Shimano has today announced not one but two brand new groupsets: the cost-conscious performance road groupset, 105 mechanical; and the similarly-positioned gravel groupset, GRX.
We’ll cover the new GRX launch in a separate story – follow that link – but here we’re going to make like a good set of tyres and stick to the road, focussing on 105.
The big change with the new 105 groupset is a switch from 11 speed to 12, and like the electronic Di2 version of the groupset that launched last year, it’s disc brakes only, in yet another nail in the coffin for rim brakes.
Before we get into the details though, let’s go back in time a few years to look at 105’s position in the range. It sits on the third rung of the Shimano road groupset hierarchy, nestled neatly beneath flagship Dura-Ace and second-tier Ultegra. It has long represented excellent value for money as a groupset that closely matched the shifting and braking performance of its shinier stablemates, just with a weight penalty and perhaps a concession of ‘cool’.
But in recent years, both of those stablemates have evolved into electronic-only groupsets. In 2021, both Ultegra and Dura-Ace were upgraded to 12-speed, semi-wireless ‘Di2’ electronic groupsets, and the mechanical versions were removed from the range.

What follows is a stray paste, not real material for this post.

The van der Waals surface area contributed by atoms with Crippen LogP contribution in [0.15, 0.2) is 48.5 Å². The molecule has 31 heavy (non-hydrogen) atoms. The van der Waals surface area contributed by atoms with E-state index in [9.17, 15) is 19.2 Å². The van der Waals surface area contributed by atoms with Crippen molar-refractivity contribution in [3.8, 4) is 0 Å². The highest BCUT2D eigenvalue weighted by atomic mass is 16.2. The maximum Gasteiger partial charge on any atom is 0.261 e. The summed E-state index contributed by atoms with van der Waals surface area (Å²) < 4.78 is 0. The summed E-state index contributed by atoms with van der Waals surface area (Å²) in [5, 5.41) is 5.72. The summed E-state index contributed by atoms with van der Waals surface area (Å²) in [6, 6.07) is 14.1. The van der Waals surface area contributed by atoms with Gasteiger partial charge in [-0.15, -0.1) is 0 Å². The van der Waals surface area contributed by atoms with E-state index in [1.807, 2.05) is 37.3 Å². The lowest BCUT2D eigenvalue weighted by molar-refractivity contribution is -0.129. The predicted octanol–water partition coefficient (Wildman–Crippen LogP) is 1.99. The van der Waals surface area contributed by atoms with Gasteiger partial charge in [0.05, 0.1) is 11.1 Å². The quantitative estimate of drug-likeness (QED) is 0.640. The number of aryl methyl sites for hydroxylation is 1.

Last year, the same happened with 105. We reported that ‘cables are dead,’ as it looked like mechanical groupsets, at least those towards the premium end of the road market, were going the same way as the rim brake and tubular tyres. The new groupset also came with a significant price hike, meaning budget-conscious cyclists were being forced down the hierarchy, something Will Jones discussed in this feature at the time.
Returning back to the present day, we’re happy to report that Shimano hasn’t switched off the mechanical production line, and going one better than Spinal Tap, this 105 groupset has also been turned up to twelve.
Much of the new groupset will mirror the Di2 version launched last year, so there’s a bit of ‘old ground’ to go over with the basics, so we’ll do that first: It will form part of the R7100 series, and will use the same chainset and cassette options as you’ll find in the Di2 groupset. That means chainring configurations of 50/34T and 52/36T with five crank length choices ranging from 160mm to 175mm, and two cassette options of 11-34T or 11-36T. Full spec options are outlined in the table below.
It also means the same BR-7170 brake calipers,…